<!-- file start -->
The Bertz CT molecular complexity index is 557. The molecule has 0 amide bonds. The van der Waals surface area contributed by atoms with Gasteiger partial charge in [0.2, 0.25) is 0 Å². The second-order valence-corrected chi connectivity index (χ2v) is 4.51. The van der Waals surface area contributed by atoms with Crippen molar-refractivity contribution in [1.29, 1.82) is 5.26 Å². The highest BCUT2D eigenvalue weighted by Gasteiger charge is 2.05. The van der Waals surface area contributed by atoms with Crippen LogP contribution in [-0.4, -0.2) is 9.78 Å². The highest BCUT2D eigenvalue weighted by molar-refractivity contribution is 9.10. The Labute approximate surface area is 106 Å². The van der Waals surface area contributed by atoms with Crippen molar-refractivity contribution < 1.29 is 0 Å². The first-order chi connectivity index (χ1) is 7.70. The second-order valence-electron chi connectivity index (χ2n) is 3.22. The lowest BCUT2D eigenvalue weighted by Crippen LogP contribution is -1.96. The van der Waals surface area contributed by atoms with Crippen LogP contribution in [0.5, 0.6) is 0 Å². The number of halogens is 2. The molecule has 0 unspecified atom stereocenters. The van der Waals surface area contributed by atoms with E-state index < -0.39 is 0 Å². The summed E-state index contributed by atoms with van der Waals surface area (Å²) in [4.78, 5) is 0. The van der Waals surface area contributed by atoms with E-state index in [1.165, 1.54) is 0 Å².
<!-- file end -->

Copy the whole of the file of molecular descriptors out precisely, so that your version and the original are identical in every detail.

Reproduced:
The Bertz CT molecular complexity index is 557. The molecule has 0 amide bonds. The van der Waals surface area contributed by atoms with Gasteiger partial charge in [0.2, 0.25) is 0 Å². The second-order valence-corrected chi connectivity index (χ2v) is 4.51. The van der Waals surface area contributed by atoms with Crippen molar-refractivity contribution in [1.29, 1.82) is 5.26 Å². The highest BCUT2D eigenvalue weighted by Gasteiger charge is 2.05. The van der Waals surface area contributed by atoms with Crippen LogP contribution in [-0.4, -0.2) is 9.78 Å². The highest BCUT2D eigenvalue weighted by molar-refractivity contribution is 9.10. The Labute approximate surface area is 106 Å². The van der Waals surface area contributed by atoms with Crippen molar-refractivity contribution < 1.29 is 0 Å². The first-order chi connectivity index (χ1) is 7.70. The second-order valence-electron chi connectivity index (χ2n) is 3.22. The lowest BCUT2D eigenvalue weighted by Crippen LogP contribution is -1.96. The van der Waals surface area contributed by atoms with Crippen LogP contribution in [0.5, 0.6) is 0 Å². The number of halogens is 2. The molecule has 0 unspecified atom stereocenters. The van der Waals surface area contributed by atoms with E-state index < -0.39 is 0 Å². The summed E-state index contributed by atoms with van der Waals surface area (Å²) in [4.78, 5) is 0. The van der Waals surface area contributed by atoms with E-state index in [1.165, 1.54) is 0 Å².